Barnes & Noble Discover Great New Writers
Welcome to Lima (pronounced like the bean) Indiana, a town unlike other small midwestern towns in one very important respect: Here, the circus came to spend the winter months. Every fall, in the late 19th and early 20th centuries, brightly painted trains would roll in, unloading animals and circus people alike into a large compound of barns, bunkhouses, cages, and paddocks on the outskirts of town. Elephants bathed in the river, big cats roared at the rain, and clowns, acrobats, and showmen drank whiskey around the campfire.
In a series of interwoven vignettes spanning three generations, Cathy Day paints a heartfelt portrait of performers both human and animal. "Jennie Dixianna" performs her trademark "Spin of Death"; Caesar the elephant is mistreated in life by his cruel trainers and misrepresented in death by those who believe their lies; and phony circus "freaks" ponder the effects of their exploitation and public humiliation.
The Circus in Winter is the story of a town where history's indelible imprint is found on modern life. While traveling shows are less common today, the impetus to wander remains, which makes Day's historically based fiction a careful yet marvelous study of human nature seen through the eyes of those who traveled with their "family" through a world in which they were always strangers.
(Fall 2004 Selection)
In The Circus in Winter, her new collection of interrelated short stories, [Day] succeeds in appropriating much of the garish pungency of the world of freaks, geeks and sideshow Houdinis without succumbing to its ready banalities. Although once or twice she treads close to cliche -- must the revelations of two-bit fortunetellers in fiction always turn out to be true? -- most of the time she steers clear of tired expectations. This is one circus act that doesn't rely on dependable gimmicks to keep the audience amused.
The New York Times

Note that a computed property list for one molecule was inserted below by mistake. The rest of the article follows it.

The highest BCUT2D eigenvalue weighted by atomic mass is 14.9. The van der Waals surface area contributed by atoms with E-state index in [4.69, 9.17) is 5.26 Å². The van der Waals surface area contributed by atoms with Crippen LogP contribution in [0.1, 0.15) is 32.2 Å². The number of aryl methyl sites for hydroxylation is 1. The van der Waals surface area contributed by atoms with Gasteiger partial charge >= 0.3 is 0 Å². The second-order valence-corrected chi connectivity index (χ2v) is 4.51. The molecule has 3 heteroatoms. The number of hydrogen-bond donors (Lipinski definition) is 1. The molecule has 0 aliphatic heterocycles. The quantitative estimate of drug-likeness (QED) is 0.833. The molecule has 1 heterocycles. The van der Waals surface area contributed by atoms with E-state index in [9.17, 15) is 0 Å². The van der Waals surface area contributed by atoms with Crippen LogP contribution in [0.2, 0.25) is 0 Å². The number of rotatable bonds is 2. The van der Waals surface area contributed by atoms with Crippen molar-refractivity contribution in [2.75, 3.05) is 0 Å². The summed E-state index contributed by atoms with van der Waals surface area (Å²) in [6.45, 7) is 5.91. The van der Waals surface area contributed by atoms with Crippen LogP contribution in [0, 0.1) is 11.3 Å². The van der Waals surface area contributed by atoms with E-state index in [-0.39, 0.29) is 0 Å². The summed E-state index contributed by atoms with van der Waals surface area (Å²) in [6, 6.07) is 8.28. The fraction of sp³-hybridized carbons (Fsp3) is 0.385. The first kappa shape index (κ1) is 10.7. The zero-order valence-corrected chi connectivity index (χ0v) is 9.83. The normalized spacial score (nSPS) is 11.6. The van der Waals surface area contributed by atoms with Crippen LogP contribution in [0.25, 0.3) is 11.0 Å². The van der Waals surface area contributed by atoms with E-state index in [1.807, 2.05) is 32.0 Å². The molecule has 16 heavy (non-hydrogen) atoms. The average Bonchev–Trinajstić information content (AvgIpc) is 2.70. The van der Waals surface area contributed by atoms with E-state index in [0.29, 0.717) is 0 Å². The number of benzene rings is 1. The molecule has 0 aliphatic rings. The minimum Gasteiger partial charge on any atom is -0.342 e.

Day's debut collection spins graceful, elegant circles around the inhabitants of Lima, Ind.-especially the acrobats, clowns and circus folk of the Great Porter Circus who spent their winters there from 1884 to 1939. The poignant opening tale reveals how Wallace Porter, distraught by the death of his beloved wife, came to own his eponymous menagerie. The second, "Jennie Dixianna," introduces the dazzling, tricky Jennie, who wears her wound from her Spin of Death act "like a talisman bracelet, a secret treasure" and plots her way into Wallace's heart. Other stories tell of the young black man who plays at being an African pinhead; the son of a trainer killed by his circus elephant; the flood that devastated the circus. Thanks to finely observed details and lovely prose, each of these stories is a convincing world in miniature, filled with longing and fueled by doubt. Day, who grew up in a town like Lima and descends from circus folk herself, uses family stories, historical research and archival photographs to weave these enchantments. Though her stories often contain tragedy and violence-death in childbirth or from floodwater, cancer, circus mishap-they're also full of beauty. In "The Bullhook," Ollie, a retired clown, spends long decades with his frigid wife, waiting, armed with his father's bullhook, for death to come for him. In "Circus People," Ollie's granddaughter reflects on her fellow itinerant academics, "my latest circus family," and muses about people all over America who leave the place they grew up: "when the weather and the frequency are just right, we can all hear our hometowns talking softly to us in the back of our dreams." B&w illus.. Agent, Peter Steinberg. (July) Copyright 2004 Reed Business Information.